ARLINGTON, Texas -- No team in baseball likes to play the infield shift more than the Tampa Bay Rays. And manager Joe Maddon has employed the technique during this series already. He's likely to do it again tonight against Josh Hamilton.
In his career, the left-handed hitting Hamilton has hit 21 percent of his balls to the opposite field and 26 percent were pulled. That's not a large enough split to go with a shift, is it? Well, you have to look at what Hamilton does on ground balls. ESPN Stats & Information (with help from Baseball Info Solutions) broke it down since 2009 (this is just balls in play on the ground):
Far Left: 5.8 percent
Far Right: 32.3
In the air, the opposite occurs. So that's why you'll see some teams shift Hamilton. BTW, Mitch Moreland has similar numbers and the Rays shifted against him in the first two games of the series. According to the charts, Mike Napoli and Ian Kinsler pull the ball for as high a percentage as well, making them candidates.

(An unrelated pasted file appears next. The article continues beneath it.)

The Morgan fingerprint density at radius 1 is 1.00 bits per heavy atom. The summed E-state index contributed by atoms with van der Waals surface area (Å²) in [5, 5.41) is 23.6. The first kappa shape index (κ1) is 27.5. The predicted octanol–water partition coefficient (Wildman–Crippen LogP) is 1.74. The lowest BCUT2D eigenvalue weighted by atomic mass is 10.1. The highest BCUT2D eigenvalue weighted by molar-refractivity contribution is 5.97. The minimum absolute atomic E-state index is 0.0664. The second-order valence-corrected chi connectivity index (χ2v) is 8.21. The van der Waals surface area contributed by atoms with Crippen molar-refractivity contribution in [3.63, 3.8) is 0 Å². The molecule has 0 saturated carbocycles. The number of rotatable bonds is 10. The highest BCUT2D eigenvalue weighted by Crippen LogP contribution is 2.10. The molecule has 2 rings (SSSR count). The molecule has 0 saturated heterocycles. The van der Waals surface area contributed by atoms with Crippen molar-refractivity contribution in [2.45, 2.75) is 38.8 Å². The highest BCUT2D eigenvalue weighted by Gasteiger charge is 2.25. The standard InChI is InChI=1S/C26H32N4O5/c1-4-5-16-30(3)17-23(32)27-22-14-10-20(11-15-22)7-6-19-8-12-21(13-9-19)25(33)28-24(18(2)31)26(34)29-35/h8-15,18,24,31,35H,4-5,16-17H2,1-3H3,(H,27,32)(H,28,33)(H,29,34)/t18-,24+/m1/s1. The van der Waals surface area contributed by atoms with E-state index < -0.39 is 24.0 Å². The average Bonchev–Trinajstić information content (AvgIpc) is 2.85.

But the Rays are also the most likely to use the shift. They led the league in doing it in 2011 (the definition of an infield shift according to Baseball Info Solutions is when three infielders are positioned on one side of the base or the third infielder is directly behind second base) and are well on their way in 2012. They are already more than halfway to their 2011 total.
The Rays have shifted 125 times (63 times against right-handed batters, 62 vs. lefties). The next highest team, the Yankees, have shifted 50 times going into today's games.
So is all this shifting working? Well, the Rays are second to Toronto in defensive runs saved. Yet teams are hitting .255 on ground balls against the Rays, while the league average is .226.
The Rangers are batting .300 on ground balls, the best mark in the AL.
Hamilton and Moreland both said they don't change their approach when the shift is on.
"A lot of times they want to pitch me inside and get me to roll over," Hamilton said. "I keep my same approach. Just try to get a ball I can drive."
* Manager Ron Washington is pleased that Moreland has started to hit the ball and isn't surprised, saying earlier this week that Moreland might get on a roll since the club was facing four straight right-handed pitchers. Moreland is 5-for-14 (.357) on this homestand with a homer. He is not in the lineup against left-handed pitcher David Price.
* The Rangers have stayed healthy so far and Washington gave a lot of the credit to the training staff. He said specific programs for Adrian Beltre and Nelson Cruz on hamstrings and getting Elvis Andrus stronger have helped.